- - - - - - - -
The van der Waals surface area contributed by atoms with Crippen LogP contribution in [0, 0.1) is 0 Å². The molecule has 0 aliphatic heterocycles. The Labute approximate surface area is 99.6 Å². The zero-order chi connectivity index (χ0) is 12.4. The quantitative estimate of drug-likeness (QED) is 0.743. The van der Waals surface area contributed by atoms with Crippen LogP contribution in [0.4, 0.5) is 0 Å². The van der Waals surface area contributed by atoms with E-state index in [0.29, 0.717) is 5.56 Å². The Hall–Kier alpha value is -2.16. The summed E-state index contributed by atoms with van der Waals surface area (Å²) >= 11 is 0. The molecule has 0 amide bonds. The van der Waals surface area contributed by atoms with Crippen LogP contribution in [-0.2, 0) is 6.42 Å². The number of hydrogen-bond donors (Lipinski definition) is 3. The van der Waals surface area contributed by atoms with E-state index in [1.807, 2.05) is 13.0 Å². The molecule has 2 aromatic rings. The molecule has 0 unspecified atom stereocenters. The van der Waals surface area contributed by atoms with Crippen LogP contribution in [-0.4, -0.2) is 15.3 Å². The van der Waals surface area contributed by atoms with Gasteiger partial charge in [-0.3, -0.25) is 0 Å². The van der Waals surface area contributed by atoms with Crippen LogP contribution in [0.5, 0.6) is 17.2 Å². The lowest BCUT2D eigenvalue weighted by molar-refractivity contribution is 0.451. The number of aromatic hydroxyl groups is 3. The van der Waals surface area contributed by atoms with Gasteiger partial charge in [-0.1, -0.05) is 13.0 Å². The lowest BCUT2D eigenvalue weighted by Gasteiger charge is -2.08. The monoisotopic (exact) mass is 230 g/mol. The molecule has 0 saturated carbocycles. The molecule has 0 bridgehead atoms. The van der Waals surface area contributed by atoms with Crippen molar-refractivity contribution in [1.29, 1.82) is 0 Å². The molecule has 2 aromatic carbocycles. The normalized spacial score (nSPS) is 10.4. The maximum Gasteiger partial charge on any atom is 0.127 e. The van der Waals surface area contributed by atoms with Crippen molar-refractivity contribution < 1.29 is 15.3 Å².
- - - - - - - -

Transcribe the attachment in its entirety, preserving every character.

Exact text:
The van der Waals surface area contributed by atoms with Crippen LogP contribution in [0, 0.1) is 0 Å². The molecule has 0 aliphatic heterocycles. The Labute approximate surface area is 99.6 Å². The zero-order chi connectivity index (χ0) is 12.4. The quantitative estimate of drug-likeness (QED) is 0.743. The van der Waals surface area contributed by atoms with Crippen LogP contribution in [0.4, 0.5) is 0 Å². The van der Waals surface area contributed by atoms with E-state index in [0.29, 0.717) is 5.56 Å². The Hall–Kier alpha value is -2.16. The summed E-state index contributed by atoms with van der Waals surface area (Å²) >= 11 is 0. The molecule has 0 amide bonds. The van der Waals surface area contributed by atoms with Crippen LogP contribution in [-0.2, 0) is 6.42 Å². The number of hydrogen-bond donors (Lipinski definition) is 3. The van der Waals surface area contributed by atoms with E-state index in [1.807, 2.05) is 13.0 Å². The molecule has 2 aromatic rings. The molecule has 0 unspecified atom stereocenters. The van der Waals surface area contributed by atoms with Crippen LogP contribution in [-0.4, -0.2) is 15.3 Å². The van der Waals surface area contributed by atoms with Gasteiger partial charge in [-0.3, -0.25) is 0 Å². The van der Waals surface area contributed by atoms with Crippen LogP contribution in [0.5, 0.6) is 17.2 Å². The lowest BCUT2D eigenvalue weighted by molar-refractivity contribution is 0.451. The number of aromatic hydroxyl groups is 3. The van der Waals surface area contributed by atoms with Gasteiger partial charge in [-0.1, -0.05) is 13.0 Å². The lowest BCUT2D eigenvalue weighted by Gasteiger charge is -2.08. The monoisotopic (exact) mass is 230 g/mol. The molecule has 0 saturated carbocycles. The molecule has 0 bridgehead atoms. The van der Waals surface area contributed by atoms with Crippen molar-refractivity contribution in [1.29, 1.82) is 0 Å². The molecule has 2 aromatic carbocycles. The normalized spacial score (nSPS) is 10.4. The maximum Gasteiger partial charge on any atom is 0.127 e. The van der Waals surface area contributed by atoms with Crippen molar-refractivity contribution < 1.29 is 15.3 Å².